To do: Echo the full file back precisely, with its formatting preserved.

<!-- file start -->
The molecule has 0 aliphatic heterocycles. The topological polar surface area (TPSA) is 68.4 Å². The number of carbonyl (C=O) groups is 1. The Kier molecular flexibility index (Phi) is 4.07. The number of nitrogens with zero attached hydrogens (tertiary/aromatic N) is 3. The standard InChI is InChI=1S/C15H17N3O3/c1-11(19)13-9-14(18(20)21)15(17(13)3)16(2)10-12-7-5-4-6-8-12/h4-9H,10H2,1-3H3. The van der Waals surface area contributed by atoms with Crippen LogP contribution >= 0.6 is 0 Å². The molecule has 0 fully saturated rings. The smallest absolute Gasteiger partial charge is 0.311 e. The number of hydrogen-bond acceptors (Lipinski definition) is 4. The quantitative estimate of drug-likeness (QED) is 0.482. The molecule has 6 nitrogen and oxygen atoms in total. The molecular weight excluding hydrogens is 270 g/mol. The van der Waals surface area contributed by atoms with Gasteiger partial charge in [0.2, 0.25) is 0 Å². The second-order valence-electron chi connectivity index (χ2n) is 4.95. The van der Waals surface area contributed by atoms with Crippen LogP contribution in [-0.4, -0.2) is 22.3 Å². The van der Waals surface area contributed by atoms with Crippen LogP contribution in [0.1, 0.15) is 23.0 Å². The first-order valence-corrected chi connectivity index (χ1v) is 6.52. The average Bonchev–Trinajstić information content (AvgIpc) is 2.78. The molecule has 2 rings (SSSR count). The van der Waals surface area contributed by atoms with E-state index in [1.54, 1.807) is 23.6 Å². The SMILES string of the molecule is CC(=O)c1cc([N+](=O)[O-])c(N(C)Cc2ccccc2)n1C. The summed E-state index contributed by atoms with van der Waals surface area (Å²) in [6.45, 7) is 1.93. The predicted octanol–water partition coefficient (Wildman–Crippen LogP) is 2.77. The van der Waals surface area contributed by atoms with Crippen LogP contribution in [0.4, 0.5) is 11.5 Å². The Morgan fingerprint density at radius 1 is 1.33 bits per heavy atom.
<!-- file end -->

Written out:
The molecule has 0 aliphatic heterocycles. The topological polar surface area (TPSA) is 68.4 Å². The number of carbonyl (C=O) groups is 1. The Kier molecular flexibility index (Phi) is 4.07. The number of nitrogens with zero attached hydrogens (tertiary/aromatic N) is 3. The standard InChI is InChI=1S/C15H17N3O3/c1-11(19)13-9-14(18(20)21)15(17(13)3)16(2)10-12-7-5-4-6-8-12/h4-9H,10H2,1-3H3. The van der Waals surface area contributed by atoms with Crippen LogP contribution >= 0.6 is 0 Å². The molecule has 0 fully saturated rings. The smallest absolute Gasteiger partial charge is 0.311 e. The number of hydrogen-bond acceptors (Lipinski definition) is 4. The quantitative estimate of drug-likeness (QED) is 0.482. The molecule has 6 nitrogen and oxygen atoms in total. The molecular weight excluding hydrogens is 270 g/mol. The van der Waals surface area contributed by atoms with Gasteiger partial charge in [0.2, 0.25) is 0 Å². The second-order valence-electron chi connectivity index (χ2n) is 4.95. The van der Waals surface area contributed by atoms with Crippen LogP contribution in [-0.4, -0.2) is 22.3 Å². The van der Waals surface area contributed by atoms with Crippen LogP contribution in [0.1, 0.15) is 23.0 Å². The first-order valence-corrected chi connectivity index (χ1v) is 6.52. The average Bonchev–Trinajstić information content (AvgIpc) is 2.78. The molecule has 2 rings (SSSR count). The van der Waals surface area contributed by atoms with E-state index in [1.54, 1.807) is 23.6 Å². The SMILES string of the molecule is CC(=O)c1cc([N+](=O)[O-])c(N(C)Cc2ccccc2)n1C. The summed E-state index contributed by atoms with van der Waals surface area (Å²) in [6.45, 7) is 1.93. The predicted octanol–water partition coefficient (Wildman–Crippen LogP) is 2.77. The van der Waals surface area contributed by atoms with Crippen LogP contribution in [0.4, 0.5) is 11.5 Å². The Morgan fingerprint density at radius 1 is 1.33 bits per heavy atom.